How to Become an Organizational Ombuds with Dina Lynch Eisenberg [TFLP179]
In today’s podcast, Sarah is interviewing Dina Lynch Eisenberg, organizational ombuds with an interesting journey through her career. As a former lawyer, she understands the struggles of that profession and has found a way to utilize her skills to build a business. The conversation covers the different paths she took after leaving the law. Plus, she dives into exactly what she does for work now as an organizational ombuds. It’s a great conversation for any former lawyers considering HR roles and anyone looking to learn more about what’s out there.
A Patchwork Career From Lawyer to Mediator to Ombuds
Dina spent five years as a lawyer who prosecuted doctors for sexual misconduct. The job was hard, but she felt she was doing some incredibly important work. Listening to the stories told repeatedly about people looking for help to solve a problem and ended up facing a larger problem was emotionally exhausting. Dina felt her clients’ emotions and became sick with the constant exposure. Once she reached five years, she knew she needed to move on.
The next stop on Dina’s career journey was mediation. She worked in all different areas and absolutely loved it. Each day was a new challenge and something that she could learn more about. In addition to helping individuals, Dina worked with small businesses to resolve disputes, leading to working with larger companies.
The Bank of Boston had used Dina’s services to help train their senior leadership team with executive coaching and conflict resolution. The company was acquired after four works of their partnership, and they wanted their own ombuds, so they asked Dina.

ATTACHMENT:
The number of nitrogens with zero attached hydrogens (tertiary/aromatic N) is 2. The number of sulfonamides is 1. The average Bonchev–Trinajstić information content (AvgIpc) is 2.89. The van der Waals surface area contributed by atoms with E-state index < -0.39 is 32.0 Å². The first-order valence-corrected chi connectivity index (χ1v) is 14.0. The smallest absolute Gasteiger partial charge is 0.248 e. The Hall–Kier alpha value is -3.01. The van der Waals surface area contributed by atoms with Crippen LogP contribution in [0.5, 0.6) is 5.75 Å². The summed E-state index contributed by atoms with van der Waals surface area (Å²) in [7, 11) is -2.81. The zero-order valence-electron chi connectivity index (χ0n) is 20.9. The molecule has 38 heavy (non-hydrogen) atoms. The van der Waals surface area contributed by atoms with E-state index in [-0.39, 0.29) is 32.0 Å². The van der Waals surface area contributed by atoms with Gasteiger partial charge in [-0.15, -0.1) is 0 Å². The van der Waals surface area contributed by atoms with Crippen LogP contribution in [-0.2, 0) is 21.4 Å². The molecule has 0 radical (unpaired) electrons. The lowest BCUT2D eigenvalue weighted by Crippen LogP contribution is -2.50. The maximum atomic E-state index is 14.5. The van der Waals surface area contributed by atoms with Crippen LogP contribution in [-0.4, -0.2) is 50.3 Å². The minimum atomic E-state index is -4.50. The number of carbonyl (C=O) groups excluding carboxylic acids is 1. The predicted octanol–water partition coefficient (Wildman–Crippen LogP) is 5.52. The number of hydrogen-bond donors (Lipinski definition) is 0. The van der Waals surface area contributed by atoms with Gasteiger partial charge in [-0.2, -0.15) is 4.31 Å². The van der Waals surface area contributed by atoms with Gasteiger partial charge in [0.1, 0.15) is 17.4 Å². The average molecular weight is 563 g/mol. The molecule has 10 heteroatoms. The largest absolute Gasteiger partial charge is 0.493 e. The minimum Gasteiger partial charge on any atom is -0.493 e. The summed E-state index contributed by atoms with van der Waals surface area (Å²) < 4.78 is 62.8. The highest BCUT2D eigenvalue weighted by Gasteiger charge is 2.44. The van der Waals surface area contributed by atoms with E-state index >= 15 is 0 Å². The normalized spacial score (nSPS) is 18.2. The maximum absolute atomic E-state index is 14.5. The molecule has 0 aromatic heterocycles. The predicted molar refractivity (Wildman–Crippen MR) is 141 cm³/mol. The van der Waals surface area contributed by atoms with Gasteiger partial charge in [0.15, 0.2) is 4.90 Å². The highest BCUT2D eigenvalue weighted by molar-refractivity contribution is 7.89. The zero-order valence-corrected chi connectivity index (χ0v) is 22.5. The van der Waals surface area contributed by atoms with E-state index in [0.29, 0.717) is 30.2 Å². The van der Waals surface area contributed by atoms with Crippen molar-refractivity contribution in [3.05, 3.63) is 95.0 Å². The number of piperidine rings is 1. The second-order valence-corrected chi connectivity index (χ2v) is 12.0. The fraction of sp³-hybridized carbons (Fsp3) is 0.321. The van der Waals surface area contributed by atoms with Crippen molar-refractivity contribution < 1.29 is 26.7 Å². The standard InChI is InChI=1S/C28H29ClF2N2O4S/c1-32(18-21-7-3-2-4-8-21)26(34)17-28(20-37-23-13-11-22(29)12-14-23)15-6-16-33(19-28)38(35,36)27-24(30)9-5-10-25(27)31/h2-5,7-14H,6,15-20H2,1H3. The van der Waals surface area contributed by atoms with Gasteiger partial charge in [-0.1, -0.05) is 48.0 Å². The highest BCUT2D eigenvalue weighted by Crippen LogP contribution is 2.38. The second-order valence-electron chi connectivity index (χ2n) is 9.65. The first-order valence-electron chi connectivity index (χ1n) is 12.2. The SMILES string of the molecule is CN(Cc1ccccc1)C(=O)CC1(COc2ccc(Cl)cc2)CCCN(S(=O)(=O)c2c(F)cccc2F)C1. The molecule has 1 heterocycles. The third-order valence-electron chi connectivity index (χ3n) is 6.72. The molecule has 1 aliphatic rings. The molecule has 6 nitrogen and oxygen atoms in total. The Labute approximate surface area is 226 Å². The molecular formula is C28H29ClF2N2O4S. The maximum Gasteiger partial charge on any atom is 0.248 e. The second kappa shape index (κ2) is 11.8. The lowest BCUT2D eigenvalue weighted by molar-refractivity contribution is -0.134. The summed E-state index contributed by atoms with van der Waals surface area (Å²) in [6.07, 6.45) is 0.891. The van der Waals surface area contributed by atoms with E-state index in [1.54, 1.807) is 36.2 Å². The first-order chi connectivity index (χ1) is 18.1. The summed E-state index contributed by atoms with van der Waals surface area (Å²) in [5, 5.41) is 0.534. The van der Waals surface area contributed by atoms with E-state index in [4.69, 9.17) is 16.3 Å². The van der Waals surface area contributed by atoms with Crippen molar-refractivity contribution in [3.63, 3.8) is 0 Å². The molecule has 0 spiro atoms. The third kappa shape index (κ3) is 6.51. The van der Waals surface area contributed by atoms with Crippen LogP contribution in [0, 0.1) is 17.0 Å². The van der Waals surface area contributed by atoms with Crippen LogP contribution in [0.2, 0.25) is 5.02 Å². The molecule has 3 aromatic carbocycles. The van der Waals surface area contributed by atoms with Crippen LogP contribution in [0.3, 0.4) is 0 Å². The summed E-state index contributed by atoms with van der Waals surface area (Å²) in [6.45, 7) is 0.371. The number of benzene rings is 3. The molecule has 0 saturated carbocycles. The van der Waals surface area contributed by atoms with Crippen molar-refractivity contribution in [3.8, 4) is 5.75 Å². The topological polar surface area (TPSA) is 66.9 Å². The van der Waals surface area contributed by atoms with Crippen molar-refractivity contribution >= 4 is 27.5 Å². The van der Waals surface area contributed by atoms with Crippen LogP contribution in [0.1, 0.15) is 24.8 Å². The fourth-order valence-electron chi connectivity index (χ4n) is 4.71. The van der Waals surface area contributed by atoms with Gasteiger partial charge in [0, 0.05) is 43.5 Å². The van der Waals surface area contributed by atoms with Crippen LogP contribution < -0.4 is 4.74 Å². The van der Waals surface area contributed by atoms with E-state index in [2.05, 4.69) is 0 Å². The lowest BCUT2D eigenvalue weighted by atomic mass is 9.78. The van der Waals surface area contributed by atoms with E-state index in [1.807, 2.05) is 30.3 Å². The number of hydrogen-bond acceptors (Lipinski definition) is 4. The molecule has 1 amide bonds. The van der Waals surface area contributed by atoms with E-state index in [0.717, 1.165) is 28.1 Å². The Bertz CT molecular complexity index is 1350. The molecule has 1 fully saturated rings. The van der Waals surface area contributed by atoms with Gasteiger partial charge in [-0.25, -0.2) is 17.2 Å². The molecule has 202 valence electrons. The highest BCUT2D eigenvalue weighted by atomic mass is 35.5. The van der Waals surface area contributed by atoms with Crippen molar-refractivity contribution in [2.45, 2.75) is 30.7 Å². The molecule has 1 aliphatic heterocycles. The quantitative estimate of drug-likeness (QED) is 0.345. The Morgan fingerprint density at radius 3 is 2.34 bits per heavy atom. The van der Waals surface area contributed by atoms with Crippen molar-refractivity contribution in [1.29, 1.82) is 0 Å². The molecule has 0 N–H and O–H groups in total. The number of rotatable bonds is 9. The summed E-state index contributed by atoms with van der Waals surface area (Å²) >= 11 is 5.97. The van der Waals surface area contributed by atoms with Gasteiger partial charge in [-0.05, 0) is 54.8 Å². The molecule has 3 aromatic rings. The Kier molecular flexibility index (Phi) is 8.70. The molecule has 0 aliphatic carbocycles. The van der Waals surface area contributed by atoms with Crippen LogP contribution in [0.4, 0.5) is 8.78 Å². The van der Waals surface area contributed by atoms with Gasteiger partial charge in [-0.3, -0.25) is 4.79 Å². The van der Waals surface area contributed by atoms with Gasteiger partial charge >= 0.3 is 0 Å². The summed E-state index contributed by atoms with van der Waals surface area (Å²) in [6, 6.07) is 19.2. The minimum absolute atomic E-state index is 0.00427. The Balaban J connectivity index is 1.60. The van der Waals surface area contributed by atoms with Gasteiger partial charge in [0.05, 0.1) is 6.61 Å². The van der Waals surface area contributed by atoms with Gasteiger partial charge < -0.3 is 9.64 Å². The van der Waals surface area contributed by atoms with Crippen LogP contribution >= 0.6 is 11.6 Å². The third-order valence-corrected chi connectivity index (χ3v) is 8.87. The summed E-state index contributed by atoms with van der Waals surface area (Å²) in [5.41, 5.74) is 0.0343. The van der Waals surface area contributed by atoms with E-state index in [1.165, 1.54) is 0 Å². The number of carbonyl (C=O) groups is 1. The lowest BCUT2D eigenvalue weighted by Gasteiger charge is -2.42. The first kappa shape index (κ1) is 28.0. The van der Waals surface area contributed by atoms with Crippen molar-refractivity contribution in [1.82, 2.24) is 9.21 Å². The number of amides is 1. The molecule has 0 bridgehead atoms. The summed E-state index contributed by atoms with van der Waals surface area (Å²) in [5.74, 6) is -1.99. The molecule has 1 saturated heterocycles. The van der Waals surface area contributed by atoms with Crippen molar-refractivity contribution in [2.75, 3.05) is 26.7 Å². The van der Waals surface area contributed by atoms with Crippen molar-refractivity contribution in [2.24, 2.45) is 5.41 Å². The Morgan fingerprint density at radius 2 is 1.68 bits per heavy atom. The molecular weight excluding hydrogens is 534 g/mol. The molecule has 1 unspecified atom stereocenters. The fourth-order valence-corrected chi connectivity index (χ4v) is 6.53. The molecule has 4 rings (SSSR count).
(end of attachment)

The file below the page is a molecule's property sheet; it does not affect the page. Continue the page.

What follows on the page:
Since then, Dina has been serving as organizational ombuds for organizations of all sizes. From small eight-person teams to global leaders. Most recently, she’s been serving as the global head of ombuds for Twitter to develop their ombuds program. She has a business that works with prospective ombuds to help them develop and grow their practice. And Dina runs her own advisory firm to help companies decide if an ombuds is a good fit and build an effective program within their organization.
What is an Ombuds?
If you’re reading this and you find yourself asking exactly what an ombuds does, you aren’t alone. The position has only been around since the 1960s and only started getting some traction from large companies in the 90s. Even today, there are only about 3,000 nationwide, but it’s gaining momentum.
Dina’s 10-year-old son described his mom’s work to a friend in a way that Dina sometimes uses. He compared it to a child who does something they know they shouldn’t have done and tries to figure out what to do next, so they find their mom to ask. Dina’s role as an ombud is like being that mom to grown-ups. A technical definition is someone who assists individuals and groups in resolving conflicts or concerns. An organizational ombuds is a neutral third party hired by an organization to provide an informal, independent, and confidential resource for employees who need or want to share their concerns and issues or get some guidance.